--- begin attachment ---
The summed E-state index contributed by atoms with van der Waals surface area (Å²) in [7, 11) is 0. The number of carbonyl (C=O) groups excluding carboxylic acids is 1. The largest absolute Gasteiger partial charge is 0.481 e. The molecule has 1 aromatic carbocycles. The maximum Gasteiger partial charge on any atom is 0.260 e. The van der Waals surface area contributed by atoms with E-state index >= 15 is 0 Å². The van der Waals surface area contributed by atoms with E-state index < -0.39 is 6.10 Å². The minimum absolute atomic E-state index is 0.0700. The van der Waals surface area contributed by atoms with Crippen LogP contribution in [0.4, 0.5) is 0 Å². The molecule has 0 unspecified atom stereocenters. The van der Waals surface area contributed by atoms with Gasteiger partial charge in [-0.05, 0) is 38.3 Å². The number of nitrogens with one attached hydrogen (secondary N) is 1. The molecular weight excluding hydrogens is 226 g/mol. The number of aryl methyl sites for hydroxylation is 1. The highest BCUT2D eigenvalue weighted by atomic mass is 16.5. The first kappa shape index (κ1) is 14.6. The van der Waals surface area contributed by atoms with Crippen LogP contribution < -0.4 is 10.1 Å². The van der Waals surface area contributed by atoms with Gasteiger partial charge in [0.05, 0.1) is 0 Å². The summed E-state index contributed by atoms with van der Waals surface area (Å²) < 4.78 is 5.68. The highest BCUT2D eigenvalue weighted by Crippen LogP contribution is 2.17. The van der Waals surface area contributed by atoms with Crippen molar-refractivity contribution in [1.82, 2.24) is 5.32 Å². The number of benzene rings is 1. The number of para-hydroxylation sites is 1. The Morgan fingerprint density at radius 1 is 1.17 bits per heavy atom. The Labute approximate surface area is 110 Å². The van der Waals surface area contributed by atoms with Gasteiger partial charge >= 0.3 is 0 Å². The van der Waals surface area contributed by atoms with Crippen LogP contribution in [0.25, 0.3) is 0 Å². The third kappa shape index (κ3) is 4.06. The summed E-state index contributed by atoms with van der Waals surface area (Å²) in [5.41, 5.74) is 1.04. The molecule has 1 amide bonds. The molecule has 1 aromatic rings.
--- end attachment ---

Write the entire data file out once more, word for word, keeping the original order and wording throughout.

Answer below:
The summed E-state index contributed by atoms with van der Waals surface area (Å²) in [7, 11) is 0. The number of carbonyl (C=O) groups excluding carboxylic acids is 1. The largest absolute Gasteiger partial charge is 0.481 e. The molecule has 1 aromatic carbocycles. The maximum Gasteiger partial charge on any atom is 0.260 e. The van der Waals surface area contributed by atoms with E-state index >= 15 is 0 Å². The van der Waals surface area contributed by atoms with E-state index < -0.39 is 6.10 Å². The minimum absolute atomic E-state index is 0.0700. The van der Waals surface area contributed by atoms with Crippen LogP contribution in [0.4, 0.5) is 0 Å². The molecule has 0 unspecified atom stereocenters. The van der Waals surface area contributed by atoms with Gasteiger partial charge in [-0.05, 0) is 38.3 Å². The number of nitrogens with one attached hydrogen (secondary N) is 1. The molecular weight excluding hydrogens is 226 g/mol. The number of aryl methyl sites for hydroxylation is 1. The highest BCUT2D eigenvalue weighted by atomic mass is 16.5. The first kappa shape index (κ1) is 14.6. The van der Waals surface area contributed by atoms with Crippen LogP contribution < -0.4 is 10.1 Å². The van der Waals surface area contributed by atoms with Gasteiger partial charge in [0.05, 0.1) is 0 Å². The summed E-state index contributed by atoms with van der Waals surface area (Å²) < 4.78 is 5.68. The highest BCUT2D eigenvalue weighted by Crippen LogP contribution is 2.17. The van der Waals surface area contributed by atoms with Crippen molar-refractivity contribution in [1.82, 2.24) is 5.32 Å². The number of benzene rings is 1. The number of para-hydroxylation sites is 1. The Morgan fingerprint density at radius 1 is 1.17 bits per heavy atom. The Labute approximate surface area is 110 Å². The van der Waals surface area contributed by atoms with Gasteiger partial charge >= 0.3 is 0 Å². The van der Waals surface area contributed by atoms with Crippen LogP contribution in [0.25, 0.3) is 0 Å². The third kappa shape index (κ3) is 4.06. The summed E-state index contributed by atoms with van der Waals surface area (Å²) in [5.41, 5.74) is 1.04. The molecule has 1 amide bonds. The molecule has 1 aromatic rings.